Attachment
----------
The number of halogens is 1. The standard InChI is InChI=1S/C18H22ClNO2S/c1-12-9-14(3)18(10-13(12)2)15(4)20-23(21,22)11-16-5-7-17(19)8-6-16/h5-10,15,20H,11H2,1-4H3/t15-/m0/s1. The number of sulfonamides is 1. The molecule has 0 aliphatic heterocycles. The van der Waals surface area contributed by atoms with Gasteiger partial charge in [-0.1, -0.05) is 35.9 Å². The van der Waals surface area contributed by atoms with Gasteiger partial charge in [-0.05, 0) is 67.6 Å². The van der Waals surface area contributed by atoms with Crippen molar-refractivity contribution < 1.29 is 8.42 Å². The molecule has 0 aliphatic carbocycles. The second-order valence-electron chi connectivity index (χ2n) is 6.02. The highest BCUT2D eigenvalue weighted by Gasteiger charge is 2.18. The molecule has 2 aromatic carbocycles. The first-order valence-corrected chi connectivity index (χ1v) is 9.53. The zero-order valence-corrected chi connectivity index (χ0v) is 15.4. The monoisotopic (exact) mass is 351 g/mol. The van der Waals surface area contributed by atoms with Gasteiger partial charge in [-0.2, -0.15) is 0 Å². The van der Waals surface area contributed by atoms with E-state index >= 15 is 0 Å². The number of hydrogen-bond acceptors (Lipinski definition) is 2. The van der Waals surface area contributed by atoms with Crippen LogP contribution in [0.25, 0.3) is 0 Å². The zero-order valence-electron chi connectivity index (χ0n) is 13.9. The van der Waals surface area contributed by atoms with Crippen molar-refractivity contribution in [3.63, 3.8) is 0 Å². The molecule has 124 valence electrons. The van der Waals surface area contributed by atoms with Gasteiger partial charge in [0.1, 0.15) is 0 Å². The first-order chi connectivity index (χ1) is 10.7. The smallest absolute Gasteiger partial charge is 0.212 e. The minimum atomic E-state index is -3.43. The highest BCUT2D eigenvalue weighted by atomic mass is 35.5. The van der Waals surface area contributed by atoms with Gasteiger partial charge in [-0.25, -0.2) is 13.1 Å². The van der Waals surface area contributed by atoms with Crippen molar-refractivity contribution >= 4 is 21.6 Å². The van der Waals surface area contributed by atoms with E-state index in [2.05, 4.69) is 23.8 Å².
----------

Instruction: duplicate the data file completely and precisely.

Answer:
The number of halogens is 1. The standard InChI is InChI=1S/C18H22ClNO2S/c1-12-9-14(3)18(10-13(12)2)15(4)20-23(21,22)11-16-5-7-17(19)8-6-16/h5-10,15,20H,11H2,1-4H3/t15-/m0/s1. The number of sulfonamides is 1. The molecule has 0 aliphatic heterocycles. The van der Waals surface area contributed by atoms with Gasteiger partial charge in [-0.1, -0.05) is 35.9 Å². The van der Waals surface area contributed by atoms with Gasteiger partial charge in [-0.05, 0) is 67.6 Å². The van der Waals surface area contributed by atoms with Crippen molar-refractivity contribution < 1.29 is 8.42 Å². The molecule has 0 aliphatic carbocycles. The second-order valence-electron chi connectivity index (χ2n) is 6.02. The highest BCUT2D eigenvalue weighted by Gasteiger charge is 2.18. The molecule has 2 aromatic carbocycles. The first-order valence-corrected chi connectivity index (χ1v) is 9.53. The zero-order valence-corrected chi connectivity index (χ0v) is 15.4. The monoisotopic (exact) mass is 351 g/mol. The van der Waals surface area contributed by atoms with Gasteiger partial charge in [-0.2, -0.15) is 0 Å². The van der Waals surface area contributed by atoms with E-state index >= 15 is 0 Å². The number of hydrogen-bond acceptors (Lipinski definition) is 2. The van der Waals surface area contributed by atoms with Crippen LogP contribution in [0.25, 0.3) is 0 Å². The zero-order valence-electron chi connectivity index (χ0n) is 13.9. The van der Waals surface area contributed by atoms with Crippen molar-refractivity contribution in [3.63, 3.8) is 0 Å². The molecule has 124 valence electrons. The van der Waals surface area contributed by atoms with Gasteiger partial charge in [0.1, 0.15) is 0 Å². The first-order chi connectivity index (χ1) is 10.7. The smallest absolute Gasteiger partial charge is 0.212 e. The minimum atomic E-state index is -3.43. The highest BCUT2D eigenvalue weighted by atomic mass is 35.5. The van der Waals surface area contributed by atoms with Gasteiger partial charge in [-0.25, -0.2) is 13.1 Å². The van der Waals surface area contributed by atoms with Crippen molar-refractivity contribution >= 4 is 21.6 Å². The van der Waals surface area contributed by atoms with E-state index in [2.05, 4.69) is 23.8 Å².